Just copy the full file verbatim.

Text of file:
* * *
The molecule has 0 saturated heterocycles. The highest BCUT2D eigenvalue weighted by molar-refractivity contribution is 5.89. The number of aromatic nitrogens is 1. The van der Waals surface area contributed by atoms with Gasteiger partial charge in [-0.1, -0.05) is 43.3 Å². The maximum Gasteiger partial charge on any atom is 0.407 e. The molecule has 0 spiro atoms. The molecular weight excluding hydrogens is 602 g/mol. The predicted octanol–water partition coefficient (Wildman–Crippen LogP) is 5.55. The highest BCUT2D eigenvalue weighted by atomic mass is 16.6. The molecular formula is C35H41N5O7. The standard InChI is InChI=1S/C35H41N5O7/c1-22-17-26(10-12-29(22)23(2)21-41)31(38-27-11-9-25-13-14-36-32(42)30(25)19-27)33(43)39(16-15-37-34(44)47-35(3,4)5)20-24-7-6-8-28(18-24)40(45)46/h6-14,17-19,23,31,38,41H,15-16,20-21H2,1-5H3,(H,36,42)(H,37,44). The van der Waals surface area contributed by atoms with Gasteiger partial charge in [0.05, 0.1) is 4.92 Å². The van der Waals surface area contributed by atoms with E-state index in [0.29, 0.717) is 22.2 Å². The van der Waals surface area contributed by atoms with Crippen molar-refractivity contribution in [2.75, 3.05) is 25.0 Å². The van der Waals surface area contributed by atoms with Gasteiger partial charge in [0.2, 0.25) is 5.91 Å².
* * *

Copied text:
The molecule has 0 saturated heterocycles. The highest BCUT2D eigenvalue weighted by molar-refractivity contribution is 5.89. The number of aromatic nitrogens is 1. The van der Waals surface area contributed by atoms with Gasteiger partial charge in [-0.1, -0.05) is 43.3 Å². The maximum Gasteiger partial charge on any atom is 0.407 e. The molecule has 0 spiro atoms. The molecular weight excluding hydrogens is 602 g/mol. The predicted octanol–water partition coefficient (Wildman–Crippen LogP) is 5.55. The highest BCUT2D eigenvalue weighted by atomic mass is 16.6. The molecular formula is C35H41N5O7. The standard InChI is InChI=1S/C35H41N5O7/c1-22-17-26(10-12-29(22)23(2)21-41)31(38-27-11-9-25-13-14-36-32(42)30(25)19-27)33(43)39(16-15-37-34(44)47-35(3,4)5)20-24-7-6-8-28(18-24)40(45)46/h6-14,17-19,23,31,38,41H,15-16,20-21H2,1-5H3,(H,36,42)(H,37,44). The van der Waals surface area contributed by atoms with Gasteiger partial charge in [0.05, 0.1) is 4.92 Å². The van der Waals surface area contributed by atoms with E-state index in [0.29, 0.717) is 22.2 Å². The van der Waals surface area contributed by atoms with Crippen molar-refractivity contribution in [2.75, 3.05) is 25.0 Å². The van der Waals surface area contributed by atoms with Gasteiger partial charge in [0.2, 0.25) is 5.91 Å².